Aim: To assess whether fetal mouth movement frequency changes across gestation and whether there are differences between cigarette and e-cigarette exposure conditions in comparison to a non-exposed group of fetuses. Method: Pregnant women underwent 4-dimensional (4D) fetal ultrasound scans at 32-weeks (106 scans) and 36-weeks gestational age (87 scans) at James Cook University Hospital, UK. The 4D scans were coded using the Fetal Observable Movement System (FOMS). Measures of maternal smoking status, stress, depression, anxiety, attachment and time of scan were also collected. There were four exposure groups: non-smokers, light smokers (<10 per day), heavy smokers (11-20 per day), and e-cigarette users. Results: No significant differences in relative frequency of mouth movements between the exposure groups at 32- and 36-weeks gestational age were found. Fetal mouth movements declined from 32 to 36 weeks gestation for non-exposed and e-cigarette exposed fetuses. Conclusion: Due to variability in fetal behaviour, examining mouth movements alone may not be the most appropriate method for assessing group differences. However, in line with other research, mouth movement frequency declined between 32- and 36-weeks gestational age. A combination of fetal behavioural assessments are needed to assess the effects of cigarette and e-cigarette exposure on fetal neurobehavioural development.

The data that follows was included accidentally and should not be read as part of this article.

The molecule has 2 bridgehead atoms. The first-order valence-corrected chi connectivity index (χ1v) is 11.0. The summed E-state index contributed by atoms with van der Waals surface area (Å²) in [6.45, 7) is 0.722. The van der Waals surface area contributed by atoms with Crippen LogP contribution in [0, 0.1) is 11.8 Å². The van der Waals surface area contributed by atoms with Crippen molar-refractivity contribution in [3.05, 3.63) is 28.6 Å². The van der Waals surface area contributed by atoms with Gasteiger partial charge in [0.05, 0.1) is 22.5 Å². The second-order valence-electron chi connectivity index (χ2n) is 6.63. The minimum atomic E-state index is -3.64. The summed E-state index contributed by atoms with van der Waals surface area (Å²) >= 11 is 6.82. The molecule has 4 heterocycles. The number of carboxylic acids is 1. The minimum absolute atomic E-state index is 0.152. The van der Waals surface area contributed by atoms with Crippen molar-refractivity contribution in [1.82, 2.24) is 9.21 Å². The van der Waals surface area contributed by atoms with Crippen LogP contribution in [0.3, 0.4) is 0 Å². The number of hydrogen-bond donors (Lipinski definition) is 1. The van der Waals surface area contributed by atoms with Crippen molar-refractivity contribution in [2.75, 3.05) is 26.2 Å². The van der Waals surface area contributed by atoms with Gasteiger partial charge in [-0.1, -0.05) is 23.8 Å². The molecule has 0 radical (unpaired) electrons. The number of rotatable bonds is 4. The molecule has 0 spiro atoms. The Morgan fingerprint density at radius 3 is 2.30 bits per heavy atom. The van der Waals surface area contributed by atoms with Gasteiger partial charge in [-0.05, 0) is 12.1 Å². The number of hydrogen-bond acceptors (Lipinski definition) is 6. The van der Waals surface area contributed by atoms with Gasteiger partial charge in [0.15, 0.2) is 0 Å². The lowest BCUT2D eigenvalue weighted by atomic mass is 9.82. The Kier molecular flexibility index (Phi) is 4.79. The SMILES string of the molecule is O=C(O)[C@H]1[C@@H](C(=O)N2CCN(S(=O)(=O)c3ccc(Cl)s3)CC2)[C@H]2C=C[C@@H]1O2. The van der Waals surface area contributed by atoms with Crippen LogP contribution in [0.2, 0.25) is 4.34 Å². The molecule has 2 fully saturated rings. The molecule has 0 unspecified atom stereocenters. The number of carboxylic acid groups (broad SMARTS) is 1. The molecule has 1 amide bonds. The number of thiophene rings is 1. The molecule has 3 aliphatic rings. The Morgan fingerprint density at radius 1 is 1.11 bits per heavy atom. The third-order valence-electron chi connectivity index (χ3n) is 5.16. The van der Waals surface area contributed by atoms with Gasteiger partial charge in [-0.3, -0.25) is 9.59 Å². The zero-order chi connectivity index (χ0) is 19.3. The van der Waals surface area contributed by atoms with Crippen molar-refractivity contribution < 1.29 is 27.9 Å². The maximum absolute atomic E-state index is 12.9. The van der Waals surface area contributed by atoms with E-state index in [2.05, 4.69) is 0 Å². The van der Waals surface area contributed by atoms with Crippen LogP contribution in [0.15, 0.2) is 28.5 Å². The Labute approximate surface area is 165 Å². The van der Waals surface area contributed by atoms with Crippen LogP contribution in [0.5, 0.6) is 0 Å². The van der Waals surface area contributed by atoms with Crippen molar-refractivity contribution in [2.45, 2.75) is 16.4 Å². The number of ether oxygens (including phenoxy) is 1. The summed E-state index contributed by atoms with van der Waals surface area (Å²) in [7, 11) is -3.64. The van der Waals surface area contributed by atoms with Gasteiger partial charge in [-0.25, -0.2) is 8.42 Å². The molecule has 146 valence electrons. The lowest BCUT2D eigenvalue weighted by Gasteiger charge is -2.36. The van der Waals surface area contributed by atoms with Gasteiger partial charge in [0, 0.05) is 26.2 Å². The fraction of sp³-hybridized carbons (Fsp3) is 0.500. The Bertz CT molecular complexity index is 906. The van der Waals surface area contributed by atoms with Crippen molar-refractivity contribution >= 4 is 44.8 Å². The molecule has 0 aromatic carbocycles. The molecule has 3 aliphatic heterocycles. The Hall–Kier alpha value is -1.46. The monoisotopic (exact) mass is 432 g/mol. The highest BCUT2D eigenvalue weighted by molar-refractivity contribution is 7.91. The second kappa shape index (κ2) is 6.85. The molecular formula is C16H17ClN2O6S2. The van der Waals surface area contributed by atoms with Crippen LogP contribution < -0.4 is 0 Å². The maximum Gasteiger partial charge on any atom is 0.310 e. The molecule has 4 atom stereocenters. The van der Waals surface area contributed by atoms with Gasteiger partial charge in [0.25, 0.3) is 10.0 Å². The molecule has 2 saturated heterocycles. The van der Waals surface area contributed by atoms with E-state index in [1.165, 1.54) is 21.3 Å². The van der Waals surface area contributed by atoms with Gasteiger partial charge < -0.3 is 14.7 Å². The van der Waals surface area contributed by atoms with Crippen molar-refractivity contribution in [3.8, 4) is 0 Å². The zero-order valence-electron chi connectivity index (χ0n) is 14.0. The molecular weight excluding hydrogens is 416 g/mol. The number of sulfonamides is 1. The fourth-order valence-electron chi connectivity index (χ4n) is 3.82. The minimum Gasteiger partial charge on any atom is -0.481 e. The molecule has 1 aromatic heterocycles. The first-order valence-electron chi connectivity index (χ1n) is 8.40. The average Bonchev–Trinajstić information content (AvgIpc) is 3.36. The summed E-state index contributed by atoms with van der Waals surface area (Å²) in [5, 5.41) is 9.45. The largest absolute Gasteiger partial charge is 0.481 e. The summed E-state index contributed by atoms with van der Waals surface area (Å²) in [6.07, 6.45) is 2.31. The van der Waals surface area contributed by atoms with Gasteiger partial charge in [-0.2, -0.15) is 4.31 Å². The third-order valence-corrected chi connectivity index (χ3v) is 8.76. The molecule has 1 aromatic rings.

Froggatt, S., Reissland, N., Covey, J., & Kumardendran, K. (2021). Foetal mouth movements: Effects of nicotine. Acta Paediatrica: Nurturing the Child, 110(11), 3014-3020. https://doi.org/10.1111/apa.16042